Physical and mental health of young people with and without intellectual disabilities: cross-sectional analysis of a whole country population.

Research paper by G G Young-Southward, E E Rydzewska, C C Philo, S-A SA Cooper

Indexed on: 13 Sep '17Published on: 13 Sep '17Published in: Journal of Intellectual Disability Research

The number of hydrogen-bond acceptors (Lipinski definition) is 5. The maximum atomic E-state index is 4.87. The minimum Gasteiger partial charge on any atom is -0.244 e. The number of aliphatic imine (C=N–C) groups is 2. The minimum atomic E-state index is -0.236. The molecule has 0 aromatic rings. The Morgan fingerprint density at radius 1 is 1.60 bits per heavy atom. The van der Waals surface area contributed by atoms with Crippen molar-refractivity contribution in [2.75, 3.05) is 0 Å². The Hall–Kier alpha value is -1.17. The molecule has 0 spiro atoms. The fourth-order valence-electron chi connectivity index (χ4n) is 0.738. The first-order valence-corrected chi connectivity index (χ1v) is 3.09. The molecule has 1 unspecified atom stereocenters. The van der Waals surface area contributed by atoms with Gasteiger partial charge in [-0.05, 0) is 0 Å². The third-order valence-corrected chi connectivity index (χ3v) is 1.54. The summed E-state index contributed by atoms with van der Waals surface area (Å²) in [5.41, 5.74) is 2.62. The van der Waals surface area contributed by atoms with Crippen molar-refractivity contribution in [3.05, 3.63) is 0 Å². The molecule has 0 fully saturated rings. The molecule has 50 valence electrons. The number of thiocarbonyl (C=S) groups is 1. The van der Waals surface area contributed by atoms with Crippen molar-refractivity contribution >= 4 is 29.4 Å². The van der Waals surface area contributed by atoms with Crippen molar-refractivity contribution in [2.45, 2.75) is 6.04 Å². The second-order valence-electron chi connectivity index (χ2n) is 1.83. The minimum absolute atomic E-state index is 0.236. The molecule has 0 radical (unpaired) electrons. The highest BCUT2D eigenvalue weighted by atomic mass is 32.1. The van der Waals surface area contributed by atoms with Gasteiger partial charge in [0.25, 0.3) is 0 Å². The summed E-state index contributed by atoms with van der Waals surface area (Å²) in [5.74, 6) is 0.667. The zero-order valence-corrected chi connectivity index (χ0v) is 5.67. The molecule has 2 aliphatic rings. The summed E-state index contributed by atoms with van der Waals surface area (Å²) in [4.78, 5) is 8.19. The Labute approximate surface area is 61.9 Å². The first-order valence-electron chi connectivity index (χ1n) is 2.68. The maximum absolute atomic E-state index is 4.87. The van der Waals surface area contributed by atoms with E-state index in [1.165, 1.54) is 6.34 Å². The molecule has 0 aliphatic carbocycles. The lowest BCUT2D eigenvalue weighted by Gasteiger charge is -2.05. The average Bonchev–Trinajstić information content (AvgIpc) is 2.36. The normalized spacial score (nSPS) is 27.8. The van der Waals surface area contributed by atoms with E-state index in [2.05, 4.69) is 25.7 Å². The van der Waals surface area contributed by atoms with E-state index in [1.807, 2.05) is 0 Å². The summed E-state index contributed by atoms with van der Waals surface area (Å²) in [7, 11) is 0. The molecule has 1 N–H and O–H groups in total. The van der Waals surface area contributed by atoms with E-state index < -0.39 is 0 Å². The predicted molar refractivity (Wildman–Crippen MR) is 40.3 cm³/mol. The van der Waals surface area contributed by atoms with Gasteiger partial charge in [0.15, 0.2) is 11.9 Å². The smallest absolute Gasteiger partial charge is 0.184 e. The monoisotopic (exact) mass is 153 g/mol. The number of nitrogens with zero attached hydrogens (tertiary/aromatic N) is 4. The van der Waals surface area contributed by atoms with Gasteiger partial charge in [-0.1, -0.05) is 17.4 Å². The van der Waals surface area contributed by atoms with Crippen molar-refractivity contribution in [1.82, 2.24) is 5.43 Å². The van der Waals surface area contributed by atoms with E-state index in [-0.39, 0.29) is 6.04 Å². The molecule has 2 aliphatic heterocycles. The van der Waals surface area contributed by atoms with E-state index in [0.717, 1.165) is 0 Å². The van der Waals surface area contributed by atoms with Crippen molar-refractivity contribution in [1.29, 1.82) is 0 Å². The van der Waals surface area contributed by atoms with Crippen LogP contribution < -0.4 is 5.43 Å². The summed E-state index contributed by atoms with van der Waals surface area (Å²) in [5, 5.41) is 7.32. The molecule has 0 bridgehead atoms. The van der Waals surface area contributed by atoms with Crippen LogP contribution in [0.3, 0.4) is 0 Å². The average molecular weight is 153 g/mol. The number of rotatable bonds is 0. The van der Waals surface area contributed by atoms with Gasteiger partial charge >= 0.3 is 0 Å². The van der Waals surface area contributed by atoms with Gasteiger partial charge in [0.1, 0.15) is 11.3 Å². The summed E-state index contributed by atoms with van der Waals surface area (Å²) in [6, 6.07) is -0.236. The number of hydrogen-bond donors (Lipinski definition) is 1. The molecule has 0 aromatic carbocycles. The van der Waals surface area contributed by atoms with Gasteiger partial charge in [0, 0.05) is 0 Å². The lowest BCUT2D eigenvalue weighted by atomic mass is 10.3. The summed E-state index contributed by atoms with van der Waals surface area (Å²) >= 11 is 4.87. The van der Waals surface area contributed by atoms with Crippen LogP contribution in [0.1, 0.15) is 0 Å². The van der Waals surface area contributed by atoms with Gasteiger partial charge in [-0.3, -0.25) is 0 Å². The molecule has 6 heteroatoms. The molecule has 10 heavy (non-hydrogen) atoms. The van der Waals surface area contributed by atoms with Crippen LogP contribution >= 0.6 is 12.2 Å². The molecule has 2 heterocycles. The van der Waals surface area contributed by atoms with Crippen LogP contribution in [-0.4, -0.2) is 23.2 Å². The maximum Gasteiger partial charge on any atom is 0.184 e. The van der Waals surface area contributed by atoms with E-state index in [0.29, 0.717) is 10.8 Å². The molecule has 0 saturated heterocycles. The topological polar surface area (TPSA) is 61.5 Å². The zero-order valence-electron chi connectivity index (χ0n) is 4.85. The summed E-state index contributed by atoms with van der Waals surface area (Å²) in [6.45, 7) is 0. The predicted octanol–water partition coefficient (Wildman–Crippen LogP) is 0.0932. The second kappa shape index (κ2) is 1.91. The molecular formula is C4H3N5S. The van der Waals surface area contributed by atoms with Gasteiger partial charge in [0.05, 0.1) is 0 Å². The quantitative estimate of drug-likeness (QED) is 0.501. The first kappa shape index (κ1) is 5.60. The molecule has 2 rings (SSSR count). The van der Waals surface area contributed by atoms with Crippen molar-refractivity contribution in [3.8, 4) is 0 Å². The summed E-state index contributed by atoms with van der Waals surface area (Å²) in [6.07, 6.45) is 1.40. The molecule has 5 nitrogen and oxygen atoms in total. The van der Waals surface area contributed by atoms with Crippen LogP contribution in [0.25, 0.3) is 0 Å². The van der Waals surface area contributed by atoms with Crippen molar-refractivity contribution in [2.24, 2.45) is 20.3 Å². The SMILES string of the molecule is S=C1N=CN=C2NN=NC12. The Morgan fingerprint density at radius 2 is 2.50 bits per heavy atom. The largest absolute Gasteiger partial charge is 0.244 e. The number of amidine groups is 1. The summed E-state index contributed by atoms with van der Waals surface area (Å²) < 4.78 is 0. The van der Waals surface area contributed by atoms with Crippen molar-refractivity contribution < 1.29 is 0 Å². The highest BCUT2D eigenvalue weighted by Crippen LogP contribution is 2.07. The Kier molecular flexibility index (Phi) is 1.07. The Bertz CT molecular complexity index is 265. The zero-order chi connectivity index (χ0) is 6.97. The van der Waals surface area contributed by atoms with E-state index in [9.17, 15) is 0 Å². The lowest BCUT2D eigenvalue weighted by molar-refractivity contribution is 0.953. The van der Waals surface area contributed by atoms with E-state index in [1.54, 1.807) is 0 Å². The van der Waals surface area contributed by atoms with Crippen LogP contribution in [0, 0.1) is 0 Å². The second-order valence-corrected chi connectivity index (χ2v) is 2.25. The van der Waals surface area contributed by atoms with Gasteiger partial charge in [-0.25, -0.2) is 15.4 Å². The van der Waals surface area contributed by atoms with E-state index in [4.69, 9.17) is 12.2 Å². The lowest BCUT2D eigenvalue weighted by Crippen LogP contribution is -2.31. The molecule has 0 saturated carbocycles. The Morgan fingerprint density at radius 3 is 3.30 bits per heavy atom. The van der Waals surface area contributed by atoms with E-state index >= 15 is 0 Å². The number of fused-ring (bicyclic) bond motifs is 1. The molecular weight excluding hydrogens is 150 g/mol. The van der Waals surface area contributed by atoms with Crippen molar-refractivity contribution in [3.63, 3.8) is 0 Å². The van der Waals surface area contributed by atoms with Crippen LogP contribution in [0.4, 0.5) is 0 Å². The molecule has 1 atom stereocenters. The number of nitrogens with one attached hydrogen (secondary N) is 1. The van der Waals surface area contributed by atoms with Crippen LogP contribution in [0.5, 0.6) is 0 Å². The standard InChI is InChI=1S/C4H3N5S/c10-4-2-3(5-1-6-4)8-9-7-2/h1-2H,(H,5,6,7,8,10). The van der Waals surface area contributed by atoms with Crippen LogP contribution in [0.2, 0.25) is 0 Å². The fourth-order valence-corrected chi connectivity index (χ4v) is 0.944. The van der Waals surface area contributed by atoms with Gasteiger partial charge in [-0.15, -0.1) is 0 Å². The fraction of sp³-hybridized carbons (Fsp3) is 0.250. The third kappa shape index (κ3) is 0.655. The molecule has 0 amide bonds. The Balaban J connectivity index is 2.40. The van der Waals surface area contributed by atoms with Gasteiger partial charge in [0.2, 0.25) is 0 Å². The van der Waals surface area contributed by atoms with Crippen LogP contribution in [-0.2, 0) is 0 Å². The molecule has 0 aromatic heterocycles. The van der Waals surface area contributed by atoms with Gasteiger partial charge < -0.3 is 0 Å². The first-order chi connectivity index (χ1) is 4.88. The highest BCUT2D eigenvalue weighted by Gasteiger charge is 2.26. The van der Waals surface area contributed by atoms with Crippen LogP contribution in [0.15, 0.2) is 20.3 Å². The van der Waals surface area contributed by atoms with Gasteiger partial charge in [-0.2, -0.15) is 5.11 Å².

Transition to adulthood may be a period of vulnerability for health for individuals with intellectual disabilities. No large-scale studies have compared the health of individuals with and without intellectual disabilities undergoing transition. The aims of this study were (1) to compare health during transition for individuals with and without intellectual disabilities across a whole country population and (2) to establish whether transition is associated with health in the population with intellectual disabilities.Data were drawn from Scotland's Census, 2011. Frequency data were calculated for young people with and without intellectual disabilities. Logistic regressions were used to determine the extent to which intellectual disabilities account for seven health outcomes (general health, mental health, physical disabilities, hearing impairment, visual impairment, long-term illness and day-to-day activity limitations), adjusted for age and gender. Within the intellectual disabilities population, logistic regressions were then used to determine whether age group (13-18 or 19-24 years) is associated with the seven health outcomes, adjusted by gender.A total of 5556/815 889 young people aged 13-24 years had intellectual disabilities. Those with intellectual disabilities were 9.6-125.0 times more likely to have poor health on the seven outcomes. Within the population with intellectual disabilities, the 19- to 24-year-olds with intellectual disabilities were more likely to have mental health problems than the 13- to 18-year-olds, but did not have poorer health on the other outcomes. The difference between age groups for mental health problems was greater for young people who did not have intellectual disabilities, but their overall level of mental health problems was substantially lower than for the young people with intellectual disabilities.This largest-to-date study quantifies the extent of the substantial health disparities experienced by young people with intellectual disabilities compared with people without intellectual disabilities. The young population with intellectual disabilities have substantial health problems; therefore, transition between child and adult services must be carefully planned in order to ensure that existing health conditions are managed and emerging problems minimised.